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A Classroom with a View

"Educating the mind without educating the heart is no education at all" –Aristotle

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Learning styles

Differentiating Instruction through Reading Choice

IMG_5112In my previous post Building a Culture of Reading through Choice, I discussed how teachers might create more avid and willing student-readers by offering multiple texts from which students may choose rather than one compulsory text read by the entire class. I received many emails asking how I implement this in my classroom, how I choose books, and how I facilitate student learning when there are several different texts. Since so many people were interested, I thought why not just write another post? As any teacher knows, if one student asks a question, there’s probably 8 or 9 others who were wondering the same thing but were too shy to ask. So–to those of you who emailed: I hope this helps; and to those who were too shy to ask: don’t be! (I know–completely unhelpful advice).

As I stated before, I don’t like being told what to read, especially if I’m told to read it because it’s a “classic” and “canonical.” On my own, if still a bit begrudgingly, I decided to read Moby Dick and David Copperfield because peer pressure still has some power and I had to see what Continue reading “Differentiating Instruction through Reading Choice”

Judging a Book by its Cover: Teaching Theme

Things Fall Apart Cover art
Theme seems like a no-brainer–it’s the universal truths we find in a text that make it relevant to the human experience. Yet teaching theme can be quite challenging. Students have difficulty grasping the concept, and I am not sure if it’s because they don’t know how to phrase a theme statement or if they simply don’t have quite enough life experience to recognize grand human truths (we’ll set aside semantics for now and operate on the premise that there are “human truths” by which we live). Continue reading “Judging a Book by its Cover: Teaching Theme”

Shakespeare: To Teach or Not to Teach, That is the Question

IMG_4995Speaking from experience, I can honestly say there is no job, area of study, or political camp more bloody than an English department. If you want to instigate war and ensure a battle to the death Roman Gladiator-style, simply state loud enough for four or five people to hear, “There’s no point in teaching Shakespeare anymore.” Then sit back with your popcorn and your body armor, and let the games begin.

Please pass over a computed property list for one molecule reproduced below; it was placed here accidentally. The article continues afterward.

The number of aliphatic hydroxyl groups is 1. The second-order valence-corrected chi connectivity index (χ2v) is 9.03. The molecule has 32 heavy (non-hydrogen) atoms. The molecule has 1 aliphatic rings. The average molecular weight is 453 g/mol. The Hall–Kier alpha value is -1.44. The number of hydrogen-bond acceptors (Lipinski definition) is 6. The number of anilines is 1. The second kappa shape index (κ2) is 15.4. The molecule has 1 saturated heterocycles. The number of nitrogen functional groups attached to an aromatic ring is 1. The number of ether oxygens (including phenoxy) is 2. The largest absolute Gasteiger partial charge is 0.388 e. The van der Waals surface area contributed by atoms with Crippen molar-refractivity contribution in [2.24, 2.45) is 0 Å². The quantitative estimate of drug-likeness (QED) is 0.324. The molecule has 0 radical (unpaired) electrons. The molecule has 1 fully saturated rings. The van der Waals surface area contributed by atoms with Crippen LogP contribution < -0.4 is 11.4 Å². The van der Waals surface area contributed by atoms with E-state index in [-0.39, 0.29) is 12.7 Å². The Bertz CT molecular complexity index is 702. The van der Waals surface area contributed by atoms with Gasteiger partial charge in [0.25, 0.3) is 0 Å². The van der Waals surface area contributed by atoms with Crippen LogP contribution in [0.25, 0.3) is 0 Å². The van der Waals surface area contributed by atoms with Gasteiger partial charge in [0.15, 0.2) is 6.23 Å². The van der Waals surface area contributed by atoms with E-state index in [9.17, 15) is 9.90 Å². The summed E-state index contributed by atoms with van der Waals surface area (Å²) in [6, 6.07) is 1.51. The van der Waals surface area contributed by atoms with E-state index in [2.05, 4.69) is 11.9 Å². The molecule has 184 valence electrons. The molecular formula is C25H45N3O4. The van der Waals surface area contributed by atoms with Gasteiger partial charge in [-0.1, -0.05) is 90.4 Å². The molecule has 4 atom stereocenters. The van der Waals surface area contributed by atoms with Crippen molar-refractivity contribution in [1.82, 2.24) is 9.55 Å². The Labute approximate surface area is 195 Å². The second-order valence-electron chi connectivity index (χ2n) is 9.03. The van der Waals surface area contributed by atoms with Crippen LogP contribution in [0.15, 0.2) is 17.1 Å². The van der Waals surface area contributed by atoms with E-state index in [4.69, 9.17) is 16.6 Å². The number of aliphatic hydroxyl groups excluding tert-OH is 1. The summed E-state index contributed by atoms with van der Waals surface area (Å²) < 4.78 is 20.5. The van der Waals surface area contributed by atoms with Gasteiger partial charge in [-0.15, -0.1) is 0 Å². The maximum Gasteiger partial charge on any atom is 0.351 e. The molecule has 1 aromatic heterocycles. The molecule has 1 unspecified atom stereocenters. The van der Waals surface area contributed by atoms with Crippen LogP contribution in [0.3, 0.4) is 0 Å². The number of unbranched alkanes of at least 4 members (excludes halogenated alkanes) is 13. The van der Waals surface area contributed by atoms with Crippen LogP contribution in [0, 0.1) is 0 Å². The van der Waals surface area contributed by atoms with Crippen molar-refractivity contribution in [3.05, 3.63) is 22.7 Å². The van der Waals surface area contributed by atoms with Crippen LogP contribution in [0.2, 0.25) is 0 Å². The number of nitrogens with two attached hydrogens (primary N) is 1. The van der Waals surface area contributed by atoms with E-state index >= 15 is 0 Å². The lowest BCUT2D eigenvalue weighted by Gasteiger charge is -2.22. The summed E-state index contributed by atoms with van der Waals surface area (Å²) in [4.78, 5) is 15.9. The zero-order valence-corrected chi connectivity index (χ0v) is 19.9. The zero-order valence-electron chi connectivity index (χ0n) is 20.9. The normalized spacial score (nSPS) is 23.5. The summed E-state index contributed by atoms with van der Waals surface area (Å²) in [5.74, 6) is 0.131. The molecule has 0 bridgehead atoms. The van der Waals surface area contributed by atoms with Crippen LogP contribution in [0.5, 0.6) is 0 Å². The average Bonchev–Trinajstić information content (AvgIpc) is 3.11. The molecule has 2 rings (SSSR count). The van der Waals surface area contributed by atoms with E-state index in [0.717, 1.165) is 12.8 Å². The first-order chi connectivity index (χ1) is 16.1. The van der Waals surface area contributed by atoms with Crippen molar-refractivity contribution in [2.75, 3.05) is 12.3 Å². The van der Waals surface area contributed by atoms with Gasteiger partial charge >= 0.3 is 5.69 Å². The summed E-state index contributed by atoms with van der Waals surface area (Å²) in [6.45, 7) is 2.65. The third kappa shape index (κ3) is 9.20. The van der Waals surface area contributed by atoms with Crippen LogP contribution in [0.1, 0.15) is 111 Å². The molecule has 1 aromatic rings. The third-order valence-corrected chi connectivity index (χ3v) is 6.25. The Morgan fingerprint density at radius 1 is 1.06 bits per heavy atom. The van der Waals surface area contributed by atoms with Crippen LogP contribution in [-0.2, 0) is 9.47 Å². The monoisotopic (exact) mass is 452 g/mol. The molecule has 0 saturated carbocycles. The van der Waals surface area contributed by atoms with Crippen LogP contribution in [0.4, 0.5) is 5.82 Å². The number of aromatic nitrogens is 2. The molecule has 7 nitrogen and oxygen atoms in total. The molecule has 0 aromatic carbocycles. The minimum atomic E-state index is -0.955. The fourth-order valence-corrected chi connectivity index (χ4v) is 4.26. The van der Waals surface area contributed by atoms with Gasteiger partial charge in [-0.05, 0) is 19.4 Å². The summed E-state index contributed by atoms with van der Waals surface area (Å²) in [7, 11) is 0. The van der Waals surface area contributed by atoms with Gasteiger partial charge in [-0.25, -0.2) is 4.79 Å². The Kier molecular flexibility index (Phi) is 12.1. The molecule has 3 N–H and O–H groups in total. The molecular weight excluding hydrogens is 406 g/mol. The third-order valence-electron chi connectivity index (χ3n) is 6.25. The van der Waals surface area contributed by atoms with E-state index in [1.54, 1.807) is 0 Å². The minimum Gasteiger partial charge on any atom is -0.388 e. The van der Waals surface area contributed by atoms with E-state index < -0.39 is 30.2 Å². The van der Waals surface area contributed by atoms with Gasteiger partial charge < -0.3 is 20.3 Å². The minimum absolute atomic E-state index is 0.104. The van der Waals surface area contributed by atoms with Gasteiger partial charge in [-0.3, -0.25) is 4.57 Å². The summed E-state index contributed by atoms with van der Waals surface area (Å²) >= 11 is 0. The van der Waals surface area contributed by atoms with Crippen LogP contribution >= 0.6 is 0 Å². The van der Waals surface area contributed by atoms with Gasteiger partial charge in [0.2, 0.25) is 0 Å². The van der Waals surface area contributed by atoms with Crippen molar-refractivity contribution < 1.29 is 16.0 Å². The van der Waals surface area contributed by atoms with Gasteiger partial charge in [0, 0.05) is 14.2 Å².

As a scholar and PhD candidate, I’ve seen my share of in-house feuds among professors and within areas of study. You have the Renaissance and Victorians on one side of the divide and the Post-Modernists and Literary Theorists on the other. Somewhere in there, the Folklorists and Rhetoric guys are wandering the desert like the Israelites, trying to find the Promised Land. The vitriol within a university English department is quite unlike anything you’ve ever seen, and the battle for research money is indeed a nasty one. Thus, it’s no wonder there are so many turf wars; but the major battle is in deciding (or rather lobbying for) which works should be included in the Canon, and thus, which works should always be taught. Dante? Chaucer? Shakespeare? Milton? Of course. Pope? Swift? Jonson? Johnson? Yeah, okay. Barrett-Browning? Austen? the Brontes? Eh, they’re women, but I guess they can join. Woolf? Auden? Plath? Wait a minute. Let’s fight about this. Continue reading “Shakespeare: To Teach or Not to Teach, That is the Question”

What Students Wish Their Teachers Knew

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Earlier last week, my students were working in small groups discussing their summer reading novel. As I moved around the classroom listening to and facilitating discussions, one thing I heard over and over again was how much the students really liked this year’s summer reading and that it was the only summer book they ever really read. The reason for that is the subject of another post entirely, but it is enough to say that as I listened, I also heard some other disturbing trends. One group of students complained that they had 4 tests the next day, which clearly was some Communist plot by teachers to ensure students didn’t have a life and/or failed their classes. Another group overheard and chimed in, criticizing their teachers’ handling of the material, specifically that some teachers didn’t seem to know the curriculum well enough to give correct information to students so they could study. A different group grumbled about band and sports practices after school that would keep them at school until long after dinner and they had hours’ worth of homework to do when they arrived home. I questioned them about their preferences or what they thought could be done to correct it, and before I knew it and could stop them, they were unloading years of bitterness about specific teachers and classes (they’re brutally honest!). Continue reading “What Students Wish Their Teachers Knew”

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